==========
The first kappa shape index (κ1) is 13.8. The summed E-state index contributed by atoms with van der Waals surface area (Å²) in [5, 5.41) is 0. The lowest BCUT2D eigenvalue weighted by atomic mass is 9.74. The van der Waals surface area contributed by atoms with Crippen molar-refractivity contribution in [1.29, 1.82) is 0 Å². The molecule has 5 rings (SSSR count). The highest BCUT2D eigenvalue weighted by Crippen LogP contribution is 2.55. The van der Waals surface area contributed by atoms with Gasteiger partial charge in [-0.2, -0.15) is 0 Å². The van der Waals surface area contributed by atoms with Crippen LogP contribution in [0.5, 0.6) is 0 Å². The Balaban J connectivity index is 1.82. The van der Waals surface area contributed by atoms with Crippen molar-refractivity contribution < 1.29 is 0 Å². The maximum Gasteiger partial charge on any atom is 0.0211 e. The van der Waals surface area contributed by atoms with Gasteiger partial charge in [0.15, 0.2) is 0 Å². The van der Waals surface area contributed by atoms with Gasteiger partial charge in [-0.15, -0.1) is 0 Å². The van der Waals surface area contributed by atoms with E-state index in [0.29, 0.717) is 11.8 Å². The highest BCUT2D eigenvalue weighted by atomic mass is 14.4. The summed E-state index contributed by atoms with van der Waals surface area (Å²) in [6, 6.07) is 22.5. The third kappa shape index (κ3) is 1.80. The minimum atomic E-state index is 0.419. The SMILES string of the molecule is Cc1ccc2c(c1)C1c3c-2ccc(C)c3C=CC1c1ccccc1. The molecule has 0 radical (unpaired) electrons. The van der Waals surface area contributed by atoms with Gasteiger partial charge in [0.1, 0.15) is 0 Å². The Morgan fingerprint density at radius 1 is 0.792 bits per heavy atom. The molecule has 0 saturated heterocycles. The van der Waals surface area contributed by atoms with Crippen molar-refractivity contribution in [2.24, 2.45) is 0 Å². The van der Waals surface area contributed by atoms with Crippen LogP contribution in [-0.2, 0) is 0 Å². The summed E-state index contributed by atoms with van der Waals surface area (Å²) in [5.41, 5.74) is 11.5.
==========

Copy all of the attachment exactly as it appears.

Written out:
The first kappa shape index (κ1) is 13.8. The summed E-state index contributed by atoms with van der Waals surface area (Å²) in [5, 5.41) is 0. The lowest BCUT2D eigenvalue weighted by atomic mass is 9.74. The van der Waals surface area contributed by atoms with Crippen molar-refractivity contribution in [1.29, 1.82) is 0 Å². The molecule has 5 rings (SSSR count). The highest BCUT2D eigenvalue weighted by Crippen LogP contribution is 2.55. The van der Waals surface area contributed by atoms with Gasteiger partial charge in [-0.2, -0.15) is 0 Å². The van der Waals surface area contributed by atoms with Crippen LogP contribution in [0.5, 0.6) is 0 Å². The Balaban J connectivity index is 1.82. The van der Waals surface area contributed by atoms with Crippen molar-refractivity contribution < 1.29 is 0 Å². The maximum Gasteiger partial charge on any atom is 0.0211 e. The van der Waals surface area contributed by atoms with Gasteiger partial charge in [0.15, 0.2) is 0 Å². The van der Waals surface area contributed by atoms with Gasteiger partial charge in [-0.15, -0.1) is 0 Å². The van der Waals surface area contributed by atoms with E-state index in [0.29, 0.717) is 11.8 Å². The highest BCUT2D eigenvalue weighted by atomic mass is 14.4. The summed E-state index contributed by atoms with van der Waals surface area (Å²) in [6, 6.07) is 22.5. The third kappa shape index (κ3) is 1.80. The minimum atomic E-state index is 0.419. The SMILES string of the molecule is Cc1ccc2c(c1)C1c3c-2ccc(C)c3C=CC1c1ccccc1. The molecule has 0 radical (unpaired) electrons. The van der Waals surface area contributed by atoms with Gasteiger partial charge in [0.1, 0.15) is 0 Å². The Morgan fingerprint density at radius 1 is 0.792 bits per heavy atom. The molecule has 0 saturated heterocycles. The van der Waals surface area contributed by atoms with Crippen molar-refractivity contribution in [2.24, 2.45) is 0 Å². The van der Waals surface area contributed by atoms with Crippen LogP contribution in [-0.2, 0) is 0 Å². The summed E-state index contributed by atoms with van der Waals surface area (Å²) in [5.41, 5.74) is 11.5.